Daily News Summary
An electronic digest of media coverage of interest to members of The Florida Bar compiled each workday by the Public Information and Bar Services Department. Electronic links are only active in today's edition. For information on previous articles, please contact the publishing newspaper directly.
Feb. 19, 2014
WHY PRO BONO WORK MATTERS TO STEPHEN MOSCA -- Jacksonville Daily Record, http://www.jaxdailyrecord.com, Feb. 18, 2014.
Interview with pro bono attorney Stephen Mosca. When it appeared that a Chapter 7 bankruptcy action would be in one of his client's best interest, he agreed to assist her with that. His efforts resulted in his client regaining solid financial and personal footing. He says, "One reason for being a lawyer is to help people in an immediate, personal and tangible way, and this was certainly one of those cases. During the course of my representation, I grew as an attorney, learned a great deal about foreclosure defense, civil law, generally, and bankruptcy law, but I also had the pleasure of seeing my efforts being rewarded directly as my client and her child recovered from their hardship and moved on with renewed resources and purpose."
BUSINESS BOOMS FOR DIVORCE ATTORNEYS POST-VALENTINE'S DAY -- Jupiter Courier, http://www.tcpalm.com, Feb. 19, 2014.
Ironically, business is booming on the first Monday after Valentine's Day at the Divorce Center in Tampa. Every year, divorce attorneys across the country prepare for the fallout when couples fall out of love. January through March is known industry-wide as "divorce season," with February being typically the peak. According to relationship counselor Candace MacDowall, the holidays can play a big part in the uptick. When the expectations are high, she says, disappointment can happen easily. In addition to the holiday letdown, divorce attorney Howard Iken pointed out February also corresponds with tax time. He says many of his clients use their refunds to pay for their attorney fees.
CANDIDATE PUSHED CONTROVERSIAL COURT REFORM DURING PREVIOUS STINT IN STATE HOUSE -- Orlando Sentinel, http://www.orlandosentinel.com, Feb. 19, 2014.
Three years ago, former state Rep. Eric Eisnaugle tried to remake the Florida Supreme Court, sponsoring a controversial "court reform" plan that ultimately failed amid intense criticism from judges and civic watchdogs. Eisnaugle is now running in the special election for House District 44, hoping to become speaker of the House. The court makeover was the highest-profile legislation Eisnaugle carried during his first tour in the Legislature, but he said he doesn't plan to resurrect it if he's elected again. Considered in 2011, the legislation would have split the court into criminal and civil divisions. It would have enabled Republican Gov. Rick Scott to immediately appoint three justices by raising the number of seats on the court from seven to 10. It also would have given the Republican-controlled Legislature more power over the court by requiring the Senate to confirm the governor's selection of justices. Eisnaugle said it would make the Legislature a more effective check on the judicial branch. Opponents of the legislation say it would hurt the court's independence.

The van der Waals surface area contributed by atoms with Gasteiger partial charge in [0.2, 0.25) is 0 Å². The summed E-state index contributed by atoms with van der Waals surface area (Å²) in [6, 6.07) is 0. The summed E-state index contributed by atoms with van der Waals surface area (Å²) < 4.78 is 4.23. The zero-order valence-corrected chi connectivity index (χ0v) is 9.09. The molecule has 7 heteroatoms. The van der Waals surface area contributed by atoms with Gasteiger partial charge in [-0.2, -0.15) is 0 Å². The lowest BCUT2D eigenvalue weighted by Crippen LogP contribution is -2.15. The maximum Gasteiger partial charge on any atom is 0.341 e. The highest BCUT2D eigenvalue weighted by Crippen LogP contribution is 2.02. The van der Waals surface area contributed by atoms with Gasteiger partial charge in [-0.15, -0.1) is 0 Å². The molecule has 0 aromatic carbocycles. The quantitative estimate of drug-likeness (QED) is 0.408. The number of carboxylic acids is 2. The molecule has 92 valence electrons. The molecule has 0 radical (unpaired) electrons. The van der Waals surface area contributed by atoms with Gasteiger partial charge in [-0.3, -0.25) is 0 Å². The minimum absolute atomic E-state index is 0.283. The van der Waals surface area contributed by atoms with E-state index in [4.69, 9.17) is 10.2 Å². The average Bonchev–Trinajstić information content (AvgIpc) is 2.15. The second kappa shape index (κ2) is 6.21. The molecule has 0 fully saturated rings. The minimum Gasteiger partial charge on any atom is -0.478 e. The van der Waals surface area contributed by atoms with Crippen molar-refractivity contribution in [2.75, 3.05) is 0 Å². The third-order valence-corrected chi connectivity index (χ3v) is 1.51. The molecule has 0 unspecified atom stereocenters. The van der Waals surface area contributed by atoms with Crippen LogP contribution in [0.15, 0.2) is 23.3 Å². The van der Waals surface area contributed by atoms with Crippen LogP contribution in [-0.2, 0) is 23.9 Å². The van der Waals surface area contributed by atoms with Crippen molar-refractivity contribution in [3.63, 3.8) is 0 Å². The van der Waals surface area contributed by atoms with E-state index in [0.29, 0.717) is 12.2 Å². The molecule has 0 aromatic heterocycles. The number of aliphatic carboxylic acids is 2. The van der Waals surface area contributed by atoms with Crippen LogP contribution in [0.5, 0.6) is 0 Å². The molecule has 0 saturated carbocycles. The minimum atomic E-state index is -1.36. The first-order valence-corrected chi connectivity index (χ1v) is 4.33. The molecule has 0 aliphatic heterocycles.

ADVOCATES SAY SENATE NURSING HOME BILL BENEFITS INDUSTRY AND TRIAL LAWYERS - NOT PATIENTS -- Miami Herald, http://www.miamiherald.com, Feb. 19, 2014.
The Senate Health Policy Committee Tuesday [Feb. 18] gave swift approval to a bill that is being criticized by elder-care advocates as a deal designed to help nursing homes and trial lawyers make money but do little to improve the quality of care for the homes’ residents. The bill would shield nursing home investors from lawsuits when their homes are accused of abuse and neglect. In exchange, it would give trial lawyers easier access to documents. Other Senate committees must still review the legislation, but it has strong support among House and Senate leaders. The new proposal would limit who can be sued to the nursing home’s owner and staff. If lawyers allege that passive directors played a direct role in residents’ care, they would have to get a judge’s approval to include them in the lawsuit. Trial lawyers defended their position by noting a provision that would allow the state to revoke the license of a nursing home operator who refused to pay a damage award and another that would allow family members access to the medical records of the alleged victim without having to go to the expense of setting up a family trust.
--Criminal Justice Issues--
SECRECY SHROUDS STATE'S LEGAL INJECTION DRUGS -- Tampa Tribune, http://www.tbo.com, Feb. 19, 2014.
Florida’s lethal injection procedure is both the most open and most secret. The Department of Corrections maintains a 13-page document on its website, detailing the injection protocol down to syringe sizes and the mix of chemicals, but officials refuse to disclose how much of the execution drugs the state has or where it gets them. The drug pentobarbital is no longer used by Florida because of its limited availability. The state now uses midazolam hydrochloride, which acts as a sedative. Gov. Rick Scott’s office on Tuesday [Feb. 18] referred questions to Corrections Department spokeswoman Jessica Cary. She declined to answer questions about sources or supplies, saying the information was confidential under state law.
CUSTOMIZE YOUR IPHONE EMAIL SIGNATURE -- The Florida Bar, http://www.flabar.org, Feb. 18, 2014.
It’s easy to replace the default “Sent from my iPhone” signature to one of your own. For additional information on this tip and others, visit the Tech Tips page.